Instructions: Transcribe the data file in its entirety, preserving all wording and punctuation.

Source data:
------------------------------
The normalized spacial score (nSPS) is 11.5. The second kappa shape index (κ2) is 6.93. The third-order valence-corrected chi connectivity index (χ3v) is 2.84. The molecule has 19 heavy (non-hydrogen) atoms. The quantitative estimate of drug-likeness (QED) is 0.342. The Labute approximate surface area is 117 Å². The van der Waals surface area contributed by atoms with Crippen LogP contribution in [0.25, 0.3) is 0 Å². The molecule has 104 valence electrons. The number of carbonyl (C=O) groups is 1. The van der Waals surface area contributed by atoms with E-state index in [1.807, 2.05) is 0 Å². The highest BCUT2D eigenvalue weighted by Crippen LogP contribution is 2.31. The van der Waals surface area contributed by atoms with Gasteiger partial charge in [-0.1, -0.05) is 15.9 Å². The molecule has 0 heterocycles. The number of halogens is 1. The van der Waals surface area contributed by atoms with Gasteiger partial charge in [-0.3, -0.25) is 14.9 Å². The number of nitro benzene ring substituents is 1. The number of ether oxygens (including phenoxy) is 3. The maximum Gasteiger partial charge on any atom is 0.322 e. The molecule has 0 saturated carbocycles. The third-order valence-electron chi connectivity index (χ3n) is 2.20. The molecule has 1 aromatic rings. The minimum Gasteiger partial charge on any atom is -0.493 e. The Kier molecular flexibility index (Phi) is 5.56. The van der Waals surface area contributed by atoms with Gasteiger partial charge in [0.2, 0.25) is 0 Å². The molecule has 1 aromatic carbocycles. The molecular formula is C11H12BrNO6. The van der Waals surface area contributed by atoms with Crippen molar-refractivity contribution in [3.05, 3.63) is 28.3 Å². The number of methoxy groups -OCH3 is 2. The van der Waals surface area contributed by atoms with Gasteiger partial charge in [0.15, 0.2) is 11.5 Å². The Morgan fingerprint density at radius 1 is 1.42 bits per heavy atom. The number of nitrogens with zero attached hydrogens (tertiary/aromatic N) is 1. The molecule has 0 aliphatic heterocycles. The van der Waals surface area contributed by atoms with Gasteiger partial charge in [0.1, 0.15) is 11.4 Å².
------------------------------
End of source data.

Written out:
The normalized spacial score (nSPS) is 11.5. The second kappa shape index (κ2) is 6.93. The third-order valence-corrected chi connectivity index (χ3v) is 2.84. The molecule has 19 heavy (non-hydrogen) atoms. The quantitative estimate of drug-likeness (QED) is 0.342. The Labute approximate surface area is 117 Å². The van der Waals surface area contributed by atoms with Crippen LogP contribution in [0.25, 0.3) is 0 Å². The molecule has 104 valence electrons. The number of carbonyl (C=O) groups is 1. The van der Waals surface area contributed by atoms with E-state index in [1.807, 2.05) is 0 Å². The highest BCUT2D eigenvalue weighted by Crippen LogP contribution is 2.31. The van der Waals surface area contributed by atoms with Gasteiger partial charge in [-0.1, -0.05) is 15.9 Å². The molecule has 0 heterocycles. The number of halogens is 1. The van der Waals surface area contributed by atoms with Gasteiger partial charge in [-0.3, -0.25) is 14.9 Å². The number of nitro benzene ring substituents is 1. The number of ether oxygens (including phenoxy) is 3. The maximum Gasteiger partial charge on any atom is 0.322 e. The molecule has 0 saturated carbocycles. The third-order valence-electron chi connectivity index (χ3n) is 2.20. The molecule has 1 aromatic rings. The minimum Gasteiger partial charge on any atom is -0.493 e. The Kier molecular flexibility index (Phi) is 5.56. The van der Waals surface area contributed by atoms with Gasteiger partial charge in [0.2, 0.25) is 0 Å². The molecule has 1 aromatic carbocycles. The molecular formula is C11H12BrNO6. The van der Waals surface area contributed by atoms with Crippen molar-refractivity contribution in [3.05, 3.63) is 28.3 Å². The number of methoxy groups -OCH3 is 2. The van der Waals surface area contributed by atoms with Gasteiger partial charge in [0.15, 0.2) is 11.5 Å². The Morgan fingerprint density at radius 1 is 1.42 bits per heavy atom. The number of nitrogens with zero attached hydrogens (tertiary/aromatic N) is 1. The molecule has 0 aliphatic heterocycles. The van der Waals surface area contributed by atoms with Gasteiger partial charge in [0.1, 0.15) is 11.4 Å².